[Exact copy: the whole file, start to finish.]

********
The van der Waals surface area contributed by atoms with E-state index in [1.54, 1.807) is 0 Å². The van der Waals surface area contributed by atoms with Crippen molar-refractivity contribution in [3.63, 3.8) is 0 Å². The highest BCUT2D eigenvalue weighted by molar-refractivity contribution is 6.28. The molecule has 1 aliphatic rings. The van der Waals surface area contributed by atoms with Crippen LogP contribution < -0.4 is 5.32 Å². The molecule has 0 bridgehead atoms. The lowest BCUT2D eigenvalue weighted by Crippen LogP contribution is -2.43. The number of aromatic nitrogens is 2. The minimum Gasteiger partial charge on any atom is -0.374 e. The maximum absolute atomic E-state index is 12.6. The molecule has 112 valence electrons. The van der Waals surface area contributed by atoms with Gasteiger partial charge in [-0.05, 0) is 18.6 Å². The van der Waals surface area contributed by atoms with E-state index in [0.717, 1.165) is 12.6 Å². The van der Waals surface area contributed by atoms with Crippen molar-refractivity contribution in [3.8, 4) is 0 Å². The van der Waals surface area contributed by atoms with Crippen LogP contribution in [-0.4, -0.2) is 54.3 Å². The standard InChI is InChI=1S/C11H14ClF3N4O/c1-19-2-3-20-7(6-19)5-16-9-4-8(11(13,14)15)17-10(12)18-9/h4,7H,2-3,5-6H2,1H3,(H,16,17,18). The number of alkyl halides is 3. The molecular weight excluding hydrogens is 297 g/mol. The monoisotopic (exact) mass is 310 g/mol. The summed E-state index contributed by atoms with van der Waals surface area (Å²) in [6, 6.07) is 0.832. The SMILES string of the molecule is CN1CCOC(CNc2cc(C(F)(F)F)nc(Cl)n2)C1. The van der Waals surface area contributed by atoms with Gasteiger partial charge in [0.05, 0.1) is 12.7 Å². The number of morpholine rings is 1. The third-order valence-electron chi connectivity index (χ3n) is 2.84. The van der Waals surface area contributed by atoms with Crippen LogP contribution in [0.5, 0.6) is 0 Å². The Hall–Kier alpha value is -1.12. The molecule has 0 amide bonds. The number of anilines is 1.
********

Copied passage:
The van der Waals surface area contributed by atoms with E-state index in [1.54, 1.807) is 0 Å². The van der Waals surface area contributed by atoms with Crippen molar-refractivity contribution in [3.63, 3.8) is 0 Å². The highest BCUT2D eigenvalue weighted by molar-refractivity contribution is 6.28. The molecule has 1 aliphatic rings. The van der Waals surface area contributed by atoms with Crippen LogP contribution < -0.4 is 5.32 Å². The molecule has 0 bridgehead atoms. The lowest BCUT2D eigenvalue weighted by Crippen LogP contribution is -2.43. The number of aromatic nitrogens is 2. The minimum Gasteiger partial charge on any atom is -0.374 e. The maximum absolute atomic E-state index is 12.6. The molecule has 112 valence electrons. The van der Waals surface area contributed by atoms with Gasteiger partial charge in [-0.05, 0) is 18.6 Å². The van der Waals surface area contributed by atoms with E-state index in [0.717, 1.165) is 12.6 Å². The van der Waals surface area contributed by atoms with Crippen molar-refractivity contribution in [3.8, 4) is 0 Å². The van der Waals surface area contributed by atoms with Crippen LogP contribution in [-0.4, -0.2) is 54.3 Å². The standard InChI is InChI=1S/C11H14ClF3N4O/c1-19-2-3-20-7(6-19)5-16-9-4-8(11(13,14)15)17-10(12)18-9/h4,7H,2-3,5-6H2,1H3,(H,16,17,18). The number of alkyl halides is 3. The molecular weight excluding hydrogens is 297 g/mol. The monoisotopic (exact) mass is 310 g/mol. The summed E-state index contributed by atoms with van der Waals surface area (Å²) in [6, 6.07) is 0.832. The SMILES string of the molecule is CN1CCOC(CNc2cc(C(F)(F)F)nc(Cl)n2)C1. The van der Waals surface area contributed by atoms with Gasteiger partial charge in [0.05, 0.1) is 12.7 Å². The number of morpholine rings is 1. The third-order valence-electron chi connectivity index (χ3n) is 2.84. The van der Waals surface area contributed by atoms with Crippen LogP contribution in [0.5, 0.6) is 0 Å². The Hall–Kier alpha value is -1.12. The molecule has 0 amide bonds. The number of anilines is 1.